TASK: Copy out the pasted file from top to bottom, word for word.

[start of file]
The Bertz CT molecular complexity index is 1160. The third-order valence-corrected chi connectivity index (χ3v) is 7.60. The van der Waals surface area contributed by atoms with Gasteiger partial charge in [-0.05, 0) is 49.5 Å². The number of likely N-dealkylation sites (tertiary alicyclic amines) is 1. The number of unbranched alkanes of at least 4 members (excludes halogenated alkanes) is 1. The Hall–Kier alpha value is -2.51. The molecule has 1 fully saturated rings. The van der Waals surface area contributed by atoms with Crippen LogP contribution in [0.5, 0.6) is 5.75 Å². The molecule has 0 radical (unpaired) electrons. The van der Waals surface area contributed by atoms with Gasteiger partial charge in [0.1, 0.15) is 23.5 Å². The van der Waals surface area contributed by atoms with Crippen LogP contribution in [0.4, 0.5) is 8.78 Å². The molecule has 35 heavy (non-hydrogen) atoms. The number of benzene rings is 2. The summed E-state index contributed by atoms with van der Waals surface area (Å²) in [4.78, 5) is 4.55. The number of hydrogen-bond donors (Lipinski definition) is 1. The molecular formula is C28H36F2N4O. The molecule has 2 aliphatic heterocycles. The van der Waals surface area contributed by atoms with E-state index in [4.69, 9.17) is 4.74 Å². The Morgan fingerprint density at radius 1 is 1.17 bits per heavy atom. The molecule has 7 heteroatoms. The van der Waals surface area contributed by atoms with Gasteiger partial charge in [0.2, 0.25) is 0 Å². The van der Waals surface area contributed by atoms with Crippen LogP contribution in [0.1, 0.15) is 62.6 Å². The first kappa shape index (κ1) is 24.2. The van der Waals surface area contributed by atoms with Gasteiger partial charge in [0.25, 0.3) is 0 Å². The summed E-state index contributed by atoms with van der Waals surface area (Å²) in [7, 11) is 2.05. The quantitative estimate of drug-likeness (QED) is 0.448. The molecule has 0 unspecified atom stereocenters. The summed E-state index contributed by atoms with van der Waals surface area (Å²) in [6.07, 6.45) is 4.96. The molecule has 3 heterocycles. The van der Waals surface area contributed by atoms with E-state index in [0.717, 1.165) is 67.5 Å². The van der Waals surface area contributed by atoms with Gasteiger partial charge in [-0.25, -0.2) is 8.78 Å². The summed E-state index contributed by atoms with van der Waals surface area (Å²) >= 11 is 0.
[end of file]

The Bertz CT molecular complexity index is 1160. The third-order valence-corrected chi connectivity index (χ3v) is 7.60. The van der Waals surface area contributed by atoms with Gasteiger partial charge in [-0.05, 0) is 49.5 Å². The number of likely N-dealkylation sites (tertiary alicyclic amines) is 1. The number of unbranched alkanes of at least 4 members (excludes halogenated alkanes) is 1. The Hall–Kier alpha value is -2.51. The molecule has 1 fully saturated rings. The van der Waals surface area contributed by atoms with Crippen LogP contribution in [0.5, 0.6) is 5.75 Å². The molecule has 0 radical (unpaired) electrons. The van der Waals surface area contributed by atoms with Gasteiger partial charge in [0.1, 0.15) is 23.5 Å². The van der Waals surface area contributed by atoms with Crippen LogP contribution in [0.4, 0.5) is 8.78 Å². The molecule has 35 heavy (non-hydrogen) atoms. The number of benzene rings is 2. The summed E-state index contributed by atoms with van der Waals surface area (Å²) in [4.78, 5) is 4.55. The number of hydrogen-bond donors (Lipinski definition) is 1. The molecular formula is C28H36F2N4O. The molecule has 2 aliphatic heterocycles. The van der Waals surface area contributed by atoms with E-state index in [4.69, 9.17) is 4.74 Å². The Morgan fingerprint density at radius 1 is 1.17 bits per heavy atom. The molecule has 7 heteroatoms. The van der Waals surface area contributed by atoms with Gasteiger partial charge in [0.2, 0.25) is 0 Å². The van der Waals surface area contributed by atoms with Crippen LogP contribution in [0.1, 0.15) is 62.6 Å². The first kappa shape index (κ1) is 24.2. The van der Waals surface area contributed by atoms with Gasteiger partial charge in [0.25, 0.3) is 0 Å². The summed E-state index contributed by atoms with van der Waals surface area (Å²) in [7, 11) is 2.05. The quantitative estimate of drug-likeness (QED) is 0.448. The molecule has 0 unspecified atom stereocenters. The summed E-state index contributed by atoms with van der Waals surface area (Å²) in [6.07, 6.45) is 4.96. The molecule has 3 heterocycles. The van der Waals surface area contributed by atoms with E-state index in [0.717, 1.165) is 67.5 Å². The van der Waals surface area contributed by atoms with Gasteiger partial charge in [-0.25, -0.2) is 8.78 Å². The summed E-state index contributed by atoms with van der Waals surface area (Å²) >= 11 is 0.